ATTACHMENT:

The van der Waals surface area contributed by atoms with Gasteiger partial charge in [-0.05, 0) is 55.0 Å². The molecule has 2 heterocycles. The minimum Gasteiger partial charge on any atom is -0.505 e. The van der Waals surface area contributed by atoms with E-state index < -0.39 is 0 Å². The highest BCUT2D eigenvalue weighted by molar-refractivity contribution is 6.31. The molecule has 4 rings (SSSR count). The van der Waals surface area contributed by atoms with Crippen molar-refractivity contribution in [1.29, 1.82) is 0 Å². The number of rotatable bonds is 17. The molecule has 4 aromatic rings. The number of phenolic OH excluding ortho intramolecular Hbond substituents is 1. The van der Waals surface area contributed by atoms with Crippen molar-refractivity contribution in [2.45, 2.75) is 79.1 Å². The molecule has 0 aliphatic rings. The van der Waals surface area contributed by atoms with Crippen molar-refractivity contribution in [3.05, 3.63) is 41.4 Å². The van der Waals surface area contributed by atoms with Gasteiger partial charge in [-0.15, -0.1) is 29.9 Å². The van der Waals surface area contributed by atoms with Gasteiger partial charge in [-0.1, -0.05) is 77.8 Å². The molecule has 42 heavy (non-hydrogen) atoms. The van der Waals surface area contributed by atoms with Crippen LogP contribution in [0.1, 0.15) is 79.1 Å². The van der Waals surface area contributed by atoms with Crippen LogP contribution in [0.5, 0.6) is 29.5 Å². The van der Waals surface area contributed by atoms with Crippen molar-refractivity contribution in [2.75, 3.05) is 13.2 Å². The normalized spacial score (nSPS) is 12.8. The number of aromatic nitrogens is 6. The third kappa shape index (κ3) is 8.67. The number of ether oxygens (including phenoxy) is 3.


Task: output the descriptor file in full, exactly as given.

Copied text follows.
The van der Waals surface area contributed by atoms with Gasteiger partial charge in [-0.05, 0) is 55.0 Å². The molecule has 2 heterocycles. The minimum Gasteiger partial charge on any atom is -0.505 e. The van der Waals surface area contributed by atoms with E-state index < -0.39 is 0 Å². The highest BCUT2D eigenvalue weighted by molar-refractivity contribution is 6.31. The molecule has 4 rings (SSSR count). The van der Waals surface area contributed by atoms with Crippen molar-refractivity contribution in [1.29, 1.82) is 0 Å². The number of rotatable bonds is 17. The molecule has 4 aromatic rings. The number of phenolic OH excluding ortho intramolecular Hbond substituents is 1. The van der Waals surface area contributed by atoms with Crippen molar-refractivity contribution in [2.45, 2.75) is 79.1 Å². The molecule has 0 aliphatic rings. The van der Waals surface area contributed by atoms with Crippen molar-refractivity contribution in [3.05, 3.63) is 41.4 Å². The van der Waals surface area contributed by atoms with Gasteiger partial charge in [-0.15, -0.1) is 29.9 Å². The van der Waals surface area contributed by atoms with Gasteiger partial charge in [-0.1, -0.05) is 77.8 Å². The molecule has 42 heavy (non-hydrogen) atoms. The van der Waals surface area contributed by atoms with Crippen LogP contribution in [0.1, 0.15) is 79.1 Å². The van der Waals surface area contributed by atoms with Crippen LogP contribution in [0.5, 0.6) is 29.5 Å². The van der Waals surface area contributed by atoms with Crippen molar-refractivity contribution in [2.75, 3.05) is 13.2 Å². The normalized spacial score (nSPS) is 12.8. The number of aromatic nitrogens is 6. The third kappa shape index (κ3) is 8.67. The number of ether oxygens (including phenoxy) is 3.